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Fran-Graphs, 2011-12 Retrospecticus: Part 2


Another basketball season is in the books and so the time is here for the second annual Fran-Graphs Retrospecticus, a statistical look back at the year that was in Iowa hoops. I did the same chart/article last year if you want to compare and contrast. The offensive and defensive efficiency numbers represent Iowa's play in conference play only, as calculated by John Gasaway in his final "Tuesday Truths" column. The individual statistics are taken from the team page on Iowa, and represent season totals.

I'll start off with a claim that I know will prove controversial: Iowa was not a significantly better team, start to finish, this year than they were last year. The important thing to note here is "start to finish." If you just looked at Feburary and March of 2012, then, yes, this year's squad was probably better than the 2010-11 squad. But if you look at the totality of their season, it turns out that the two teams were roughly on par with each other. How can an 11-20 team be just about as good as an 18-17 team? The answer comes down to three things: strength of schedule, efficiency, and luck.

Strength of schedule

According to Ken Pomeroy's ratings, Iowa had the 17th-hardest schedule in the country in 2010-11, but just the 32nd hardest schedule in the country this year. As long as the Big Ten is a good league, Iowa's SOS will always look decent, which explains why Iowa's overall strength of schedule still looks pretty good this year. But even the Big Ten was a little tougher last year than this. For one, there was no Nebraska, and for two, the league was stronger top to bottom. The ten non-Iowa teams in the Big Ten in 2010-11 averaged a KenPom rating of .865, but this year, the average rating of the 11 non-Iowa teams dropped to .819. The top of the Big Ten was arguably stronger, with three top five KenPom teams in Ohio State, Michigan State and Wisconsin, but the bottom (Penn State and Nebraska) was far less competitive.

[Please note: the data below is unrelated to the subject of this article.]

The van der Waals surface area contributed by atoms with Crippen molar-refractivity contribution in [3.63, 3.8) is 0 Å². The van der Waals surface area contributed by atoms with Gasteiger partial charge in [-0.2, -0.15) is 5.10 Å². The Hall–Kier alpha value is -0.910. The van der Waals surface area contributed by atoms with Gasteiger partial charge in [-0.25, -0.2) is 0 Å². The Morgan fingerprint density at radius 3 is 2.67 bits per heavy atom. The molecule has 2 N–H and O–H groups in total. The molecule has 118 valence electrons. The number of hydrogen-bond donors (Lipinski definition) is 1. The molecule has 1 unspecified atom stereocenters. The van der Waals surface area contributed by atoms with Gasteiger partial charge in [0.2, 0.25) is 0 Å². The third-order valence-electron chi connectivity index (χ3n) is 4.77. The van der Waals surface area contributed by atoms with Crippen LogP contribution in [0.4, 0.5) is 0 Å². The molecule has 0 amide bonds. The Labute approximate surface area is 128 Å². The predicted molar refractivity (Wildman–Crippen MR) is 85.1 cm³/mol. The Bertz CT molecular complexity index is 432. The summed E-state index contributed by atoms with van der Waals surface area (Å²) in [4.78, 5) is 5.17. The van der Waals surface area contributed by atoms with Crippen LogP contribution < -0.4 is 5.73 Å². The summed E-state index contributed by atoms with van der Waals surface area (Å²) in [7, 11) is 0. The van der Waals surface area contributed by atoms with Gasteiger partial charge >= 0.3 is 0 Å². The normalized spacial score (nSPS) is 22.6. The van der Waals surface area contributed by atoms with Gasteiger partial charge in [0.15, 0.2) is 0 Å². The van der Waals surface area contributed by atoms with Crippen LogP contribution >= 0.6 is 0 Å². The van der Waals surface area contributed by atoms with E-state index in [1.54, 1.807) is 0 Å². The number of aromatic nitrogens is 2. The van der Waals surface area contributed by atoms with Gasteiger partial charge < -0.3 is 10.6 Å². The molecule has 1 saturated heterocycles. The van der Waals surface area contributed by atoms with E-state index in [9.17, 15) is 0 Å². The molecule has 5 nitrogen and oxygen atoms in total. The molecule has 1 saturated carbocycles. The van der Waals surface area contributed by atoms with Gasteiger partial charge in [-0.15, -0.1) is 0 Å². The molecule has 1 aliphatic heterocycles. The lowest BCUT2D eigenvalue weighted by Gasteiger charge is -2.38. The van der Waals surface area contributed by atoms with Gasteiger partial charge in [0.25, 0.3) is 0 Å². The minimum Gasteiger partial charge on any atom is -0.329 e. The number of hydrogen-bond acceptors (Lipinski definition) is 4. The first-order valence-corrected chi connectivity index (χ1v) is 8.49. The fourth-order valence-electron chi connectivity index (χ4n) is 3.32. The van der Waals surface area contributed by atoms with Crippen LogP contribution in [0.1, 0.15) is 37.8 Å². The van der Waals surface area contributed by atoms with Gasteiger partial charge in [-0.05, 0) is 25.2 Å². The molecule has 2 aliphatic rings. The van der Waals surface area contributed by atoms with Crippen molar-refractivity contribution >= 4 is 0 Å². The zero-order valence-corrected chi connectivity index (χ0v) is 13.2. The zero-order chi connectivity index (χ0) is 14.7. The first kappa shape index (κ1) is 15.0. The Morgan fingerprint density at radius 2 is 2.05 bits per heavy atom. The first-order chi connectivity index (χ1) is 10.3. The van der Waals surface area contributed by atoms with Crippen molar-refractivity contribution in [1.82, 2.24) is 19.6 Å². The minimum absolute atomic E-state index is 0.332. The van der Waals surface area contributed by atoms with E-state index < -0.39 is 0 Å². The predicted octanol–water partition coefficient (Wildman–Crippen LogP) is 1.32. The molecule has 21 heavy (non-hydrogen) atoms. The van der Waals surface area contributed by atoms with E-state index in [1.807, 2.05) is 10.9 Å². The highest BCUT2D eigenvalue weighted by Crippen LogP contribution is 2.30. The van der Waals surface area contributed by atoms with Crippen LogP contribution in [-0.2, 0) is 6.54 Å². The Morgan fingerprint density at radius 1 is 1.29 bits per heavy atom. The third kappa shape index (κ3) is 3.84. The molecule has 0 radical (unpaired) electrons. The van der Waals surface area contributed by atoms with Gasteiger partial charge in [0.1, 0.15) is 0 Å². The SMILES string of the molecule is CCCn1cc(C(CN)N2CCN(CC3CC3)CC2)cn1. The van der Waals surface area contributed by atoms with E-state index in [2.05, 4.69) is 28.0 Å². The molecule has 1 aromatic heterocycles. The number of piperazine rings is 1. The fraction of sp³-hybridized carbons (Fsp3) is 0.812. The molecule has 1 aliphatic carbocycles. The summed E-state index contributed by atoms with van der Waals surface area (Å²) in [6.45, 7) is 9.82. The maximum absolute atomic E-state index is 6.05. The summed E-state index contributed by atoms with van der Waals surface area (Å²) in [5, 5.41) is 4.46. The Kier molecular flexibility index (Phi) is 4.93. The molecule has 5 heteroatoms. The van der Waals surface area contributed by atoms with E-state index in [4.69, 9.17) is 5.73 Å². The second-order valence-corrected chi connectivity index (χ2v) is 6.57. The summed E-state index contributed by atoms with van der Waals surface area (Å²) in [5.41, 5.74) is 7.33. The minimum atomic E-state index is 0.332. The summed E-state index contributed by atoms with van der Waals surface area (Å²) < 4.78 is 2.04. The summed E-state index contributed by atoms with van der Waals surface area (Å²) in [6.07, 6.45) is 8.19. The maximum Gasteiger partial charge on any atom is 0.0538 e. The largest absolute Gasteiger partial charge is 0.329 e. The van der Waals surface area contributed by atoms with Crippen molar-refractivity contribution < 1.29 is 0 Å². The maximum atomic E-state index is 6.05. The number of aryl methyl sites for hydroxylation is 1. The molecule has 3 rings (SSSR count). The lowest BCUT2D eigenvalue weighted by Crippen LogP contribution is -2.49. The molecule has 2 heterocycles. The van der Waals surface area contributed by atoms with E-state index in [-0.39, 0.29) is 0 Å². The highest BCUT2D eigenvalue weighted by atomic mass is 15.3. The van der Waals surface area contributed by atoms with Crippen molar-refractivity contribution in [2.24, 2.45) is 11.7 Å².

Also, Iowa's non-conference schedule was powerful weak. Clemson, Creighton, Iowa State and UNI were all good non-conference opponents, but. the rest of Iowa's schedule scraped the bottom of the barrel of KenPom's rankings: Indiana-Purdue Fort Wayne (#273 out of 345), North Carolina A&T (#299), Brown (#308), Central Arkansas (#326), Northern Illinois (#330), and Chicago St. (#335). Those Potemkin village wins, in addition to costing a pretty penny, did little to prove Iowa's worth as a basketball team, even if they did insure a winning record. The year before, by contrast, Iowa played a much more robust early season schedule, with quality opponents like Alabama, Xavier, South Dakota State and Long Beach State, and far fewer cupcakes.


This year's team and last year's team were mirror images when it came to their basic efficiency numbers: The 2010-11 squad finished with the #53 defense in the country according to KenPom and the #120 offense, while this year's squad finished with the #34 offense and the #176 defense. When you combine the two efficiency numbers, the two teams wind up looking fairly similar in overall quality. Last year's team had a Pythagorean rating of .7118, and this year's had one of .7165.